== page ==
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Hydrodynamics:Bernoulli's equation

  1. Jul 23, 2008 #1
    1. The problem statement, all variables and given/known data

    Torricelli's thereom is v = sqroot(2g(y2-y1)) where the velocity at the top is negligable compared to the velocity at the bottom (v).
    If the velocity at the top is considered (v2) then v1A1=v2A2 is substituted into Bernoulli's to give

    v1 = sqroot(2g(h2-h1)/1-(A1/A2)^2)

    2. Relevant equations
    The above equation says that if A1=A2 then the velocity at V1 is infinite. Is that right? How should this be interpreted?
    To increase the velocity of v1 then I can increase the area of A1(bottom) to be closer to the area of A2(top) or increase the height (h2-h1). I could do this by adding an extended pipe the size of A1 down from A1. Is that correct? I am a little surprised that the velocity increases with the area (A1) increasing.

    3. The attempt at a solution
  2. jcsd
  3. Jul 23, 2008 #2


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    Hi woollyyak,

    Note here that you have cancelled the pressures out of Bernoulli's equation, which means the pressures were equal to each other. In other words this would apply to a pipe that is open to the air at both ends, which is important in the questions you ask below.

    No, it's not infinite. Remember that the rules of algebra prohibit dividing by zero, so the above expression should read:

    v_1 = \sqrt{\frac{2g(h_2-h_1)}{1-(A_1/A_2)^2}}\mbox{ unless }A_1=A_2

    To see what's going on, go back a step in your calculations:

    \frac{1}{2} v_1^2 \left(1-\left(\frac{A_1}{A_2}\right)^2 \right) = g (h_2-h_1)

    Remember again that you said the pressures were equal at both ends of the pipe; what happens when the areas are equal? This equation is telling you that if [itex]A_1=A_2[/itex], then [itex]h_2=h_1[/itex]. In other words, the only way the areas are the same is if the heights are the same, and the only way the heights can be the same is if the areas are the same. In other words, equal areas means a horizontal pipe.

    You cannot increase the area [itex]A_1[/itex] at the bottom in this case. I think what is leading you in the wrong direction is simpy that you have a wrong idea about what the area refers to. The areas in these equations is not the area of the pipe, it's the area of the fluid in the pipe. Sometimes these are the same.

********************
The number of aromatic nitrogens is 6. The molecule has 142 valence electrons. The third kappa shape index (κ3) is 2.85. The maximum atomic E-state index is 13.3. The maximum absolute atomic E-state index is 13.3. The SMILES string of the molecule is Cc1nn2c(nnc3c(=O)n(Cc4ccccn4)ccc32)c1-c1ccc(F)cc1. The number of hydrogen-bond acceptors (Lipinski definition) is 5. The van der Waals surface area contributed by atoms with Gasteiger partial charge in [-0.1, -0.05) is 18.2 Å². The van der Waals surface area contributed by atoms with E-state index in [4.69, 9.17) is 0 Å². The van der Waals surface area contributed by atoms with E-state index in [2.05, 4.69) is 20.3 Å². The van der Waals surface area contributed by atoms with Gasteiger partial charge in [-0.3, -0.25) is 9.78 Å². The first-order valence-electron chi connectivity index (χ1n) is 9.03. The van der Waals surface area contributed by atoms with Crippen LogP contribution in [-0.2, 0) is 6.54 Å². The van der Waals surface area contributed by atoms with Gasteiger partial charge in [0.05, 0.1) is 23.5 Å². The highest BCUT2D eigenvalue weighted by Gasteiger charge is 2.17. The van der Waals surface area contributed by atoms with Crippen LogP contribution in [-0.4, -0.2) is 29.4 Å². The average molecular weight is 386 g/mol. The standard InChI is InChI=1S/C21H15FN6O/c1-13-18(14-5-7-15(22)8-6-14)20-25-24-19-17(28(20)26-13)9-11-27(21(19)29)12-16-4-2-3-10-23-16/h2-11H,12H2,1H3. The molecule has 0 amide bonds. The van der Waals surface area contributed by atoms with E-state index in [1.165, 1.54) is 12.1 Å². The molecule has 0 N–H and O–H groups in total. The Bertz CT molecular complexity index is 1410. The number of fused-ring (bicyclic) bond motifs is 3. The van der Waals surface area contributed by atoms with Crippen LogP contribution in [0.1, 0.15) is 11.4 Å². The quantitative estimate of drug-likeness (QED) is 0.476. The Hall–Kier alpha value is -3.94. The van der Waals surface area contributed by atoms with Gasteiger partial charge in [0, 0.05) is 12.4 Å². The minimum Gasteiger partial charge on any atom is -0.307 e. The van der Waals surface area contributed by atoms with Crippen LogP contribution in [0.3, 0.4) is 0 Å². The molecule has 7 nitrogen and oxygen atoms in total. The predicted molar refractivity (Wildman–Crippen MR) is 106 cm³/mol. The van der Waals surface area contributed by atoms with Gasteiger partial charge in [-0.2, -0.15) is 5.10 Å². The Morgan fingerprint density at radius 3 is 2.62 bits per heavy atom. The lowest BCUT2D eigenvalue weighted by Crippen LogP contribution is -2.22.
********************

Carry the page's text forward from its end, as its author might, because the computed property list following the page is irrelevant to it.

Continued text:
But in your case it's not. If you look at a steady water flow from a faucet, the stream narrows as the water goes down. The same thing happens in your pipe if it is vertical. As the water falls, the flow narrows, and it's not completely filling the pipe anymore. So the area at the bottom is not the area of the pipe.

    Increasing the height that the water falls would definitely increase the speed at the bottom. Just like if you drop a ball into a hole, it's falling faster when it hits the ground (bottom of the hole) than if the hole wasn't there. If you add more pipe to the end, then you're redefining "bottom" in the same way, and the speed will be faster when it reaches the new bottom.

    (Once again, everything is based on the fact that the pressures were the same at each end for your pipe.)
  4. Jul 23, 2008 #3
    Thanks a lot alphysicist. Would a cone design have the same exiting velocity as a cubic design, both with the same top and bottom area and with equal height?
  5. Jul 24, 2008 #4


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    Sorry, I don't know what you're referring to by a cone design or a cubic design. If you're talking about effects of the pipe shape on the fluid flow, I think you would need a better treatment than just Bernoulli's equation/equation of continuity. There are a great many simplifications that go into deriving an introductory physics treatment, which means important properties of real fluids get ignored.
  6. Jul 27, 2008 #5
    Just to make sure, I'm referring to a reservoir.
    The example in the text uses a reservoir of cubic shape with a circular exit at the bottom, A1. If the shape was a funnel of cone shape would V1 be the same if A1, A2 and the height difference was the same as with a cubic reservoir?
  7. Jul 27, 2008 #6


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    I hope I'm visualizing what you say correctly. If so, then what you say sounds right to me.
  8. Jul 28, 2008 #7


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    You cannot apply Bernoulli naively for arbitrary choices of surfaces areas, and the immediate fallacy you are falling into when doing that is NOT the assumption that real fluids has viscosity, say, but instead the assumption behind Bernoulli that the velocity field can be regarded as STATIONARY.

    When the ratio between the areas is huge, then the water level is practically constant at the site with the greatest surface area, which IS compatible with the condition of stationary flow.

    When that ratio is close to 1, however, the water level is NOT constant at all, meaning that the actual fluid domain is continually changing, which requires a NON-stationary analysis to solve properly.
  9. Jul 28, 2008 #8


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    Hi arildno,

    Thank you for adding that to the discussion. When he said reservoir I was assuming that meant that the shape had an upper surface area that was open to the atmosphere and much larger than the exit hole area (and also since the velocity v2 was not mentioned I believe he was making the same assumptions and coming to the correct conclusion). However for woollyyak's benefit I should have mentioned that explicitly to make sure we are visualizing the same thing.
  10. Jul 29, 2008 #9
    Thanks guys. I appreciate your input.
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